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Would you hire somebody to work for you who had no training or experience at all in your industry? (Other than a close relative, that is.)
It would appear that a lot of people are seriously considering doing just that in 2010.
According to a USA Today/Gallup poll taken in June, 60% of voters — and 70% of those registered GOP — prefer someone who’s never served in Congress to someone who has; and 63% of those polled said most members of Congress don’t deserve re-election.
(However, only 50% think their very own congressional representative ought to be booted.)
The classic old mantra, “Throw the bums out,” is being chanted with new vigor. “Career politician” is the epithetical catchphrase du jour in attack ads on TV and stump speeches by challengers. And “anti-incumbent fever” seems to appear in every third political headline or news lead-in, regardless of whether the reportage is done by Fox, MSNBC or Der Spiegel.
With some exceptions (e.g. Arlen Specter), the actual election results so far don’t support the theory that 2010 will go down in history as the year that incumbency became a liability, but certain outcomes (e.g. Alvin Green) and some polls suggest that it could be, at minimum, a rough year for those seeking RE-election.
Somebody needs to say a few words in support of the poor, beleaguered, put-upon veteran pols who are out there shaking hands and kissing babies with bull’s eyes on their backs.
So here we go:
It takes time to learn the ropes and become effective at any level of government — even the tiniest town council. As term limits legislation has demonstrated in state after state, forcing people out of office after 6-8 years not only does not give greater power to the people, it does worse: it actually strengthens the shadow government comprised of unelected influentials like lobbyists and certain tenured staffers. For proof, see the Florida Legislature. Once consistently rated first or second among all 50 state legislatures, it has become progressively less responsive to the needs of the people and more obeisant to special interests since term limits took effect in 2000.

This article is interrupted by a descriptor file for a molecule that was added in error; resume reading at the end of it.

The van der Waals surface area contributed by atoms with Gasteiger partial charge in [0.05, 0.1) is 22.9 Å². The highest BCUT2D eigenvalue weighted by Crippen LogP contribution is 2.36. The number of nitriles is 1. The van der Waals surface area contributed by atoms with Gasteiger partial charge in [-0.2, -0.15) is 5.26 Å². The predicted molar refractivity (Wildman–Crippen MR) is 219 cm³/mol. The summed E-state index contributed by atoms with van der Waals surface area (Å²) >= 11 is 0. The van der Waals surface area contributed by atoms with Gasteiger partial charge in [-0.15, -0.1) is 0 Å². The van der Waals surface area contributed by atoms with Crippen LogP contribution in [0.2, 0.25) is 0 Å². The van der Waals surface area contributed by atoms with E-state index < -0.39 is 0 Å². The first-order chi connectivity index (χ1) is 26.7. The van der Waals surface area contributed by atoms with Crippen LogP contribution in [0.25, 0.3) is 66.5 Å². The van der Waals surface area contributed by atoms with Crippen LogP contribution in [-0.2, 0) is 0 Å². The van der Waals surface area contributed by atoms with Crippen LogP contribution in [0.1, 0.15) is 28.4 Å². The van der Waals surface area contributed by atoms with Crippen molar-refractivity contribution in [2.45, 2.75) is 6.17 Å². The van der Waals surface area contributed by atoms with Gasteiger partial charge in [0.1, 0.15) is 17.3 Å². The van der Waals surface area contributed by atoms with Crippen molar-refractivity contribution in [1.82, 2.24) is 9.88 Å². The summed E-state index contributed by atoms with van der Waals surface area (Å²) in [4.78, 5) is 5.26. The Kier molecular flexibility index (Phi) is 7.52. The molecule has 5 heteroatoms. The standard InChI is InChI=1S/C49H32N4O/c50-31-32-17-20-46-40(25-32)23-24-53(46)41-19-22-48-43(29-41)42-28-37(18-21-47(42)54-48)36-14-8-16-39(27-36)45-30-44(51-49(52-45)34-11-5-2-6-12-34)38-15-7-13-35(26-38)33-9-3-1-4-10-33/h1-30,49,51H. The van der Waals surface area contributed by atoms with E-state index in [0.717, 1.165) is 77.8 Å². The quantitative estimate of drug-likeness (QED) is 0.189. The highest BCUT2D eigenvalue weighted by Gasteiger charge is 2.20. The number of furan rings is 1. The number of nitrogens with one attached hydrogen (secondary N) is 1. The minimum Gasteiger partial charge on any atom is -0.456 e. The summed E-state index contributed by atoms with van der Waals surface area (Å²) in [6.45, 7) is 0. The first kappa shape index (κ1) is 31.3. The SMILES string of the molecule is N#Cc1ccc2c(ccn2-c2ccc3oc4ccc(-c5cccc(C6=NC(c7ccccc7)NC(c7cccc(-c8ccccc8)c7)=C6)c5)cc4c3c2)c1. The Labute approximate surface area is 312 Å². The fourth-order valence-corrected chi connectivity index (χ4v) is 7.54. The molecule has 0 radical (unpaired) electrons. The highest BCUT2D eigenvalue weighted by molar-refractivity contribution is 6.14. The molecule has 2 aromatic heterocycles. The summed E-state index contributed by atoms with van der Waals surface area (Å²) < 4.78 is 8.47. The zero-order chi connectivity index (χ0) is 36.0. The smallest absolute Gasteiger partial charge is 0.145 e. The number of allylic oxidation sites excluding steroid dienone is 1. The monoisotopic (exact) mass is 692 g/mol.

Policy made by people without a clue as to how government works or concern for long-term implications can be dangerous, and the results of such a decision-making process can be seen most vividly in California. Whether or not it becomes America’s “first failed state,” as some now predict, much of the instability afflicting the Golden State was caused by what is often hyped as “direct democracy,” but actually is re-directed democracy — on solipsistic steroids.
Across the past 30+ years, Californians repeatedly bypassed the rational, deliberative, moderating legislative process and enacted a number of landmark laws by ballot initiative (e.g. Prop 13, 1978). More than a few of them were conjured up and promoted by special interest groups, and this is one of the major factors that has led to California’s present condition. Troy Senk summed it up neatly in a brilliant piece last year in National Affairs. when he wrote: “In a grim irony, Californians are now being taxed like socialists and subsidized like libertarians.”
The Bad Guys absolutely should be removed from office. At every level. So should the incompetent ones. And the mediocre ones. But with whom shall we replace them?
Ours is a representative form of government. Meaning that, just as your employee population has its share of dimwits and dullards alongside the superstars and sharpshooters, so do our congress and our legislature and our city commission and our school board.
The best we can do as citizens is to weed out the really bad guys and run them off before they do too much damage, and then help the incompetent and the mediocre by giving them consistent input and encouragement. Oh, yeah: and whenever we get one who’s really, really good — support him or her and make sure he or she gets re-elected. At least, as long as term limits will allow…
By the way: Ronald Reagan was a career politician.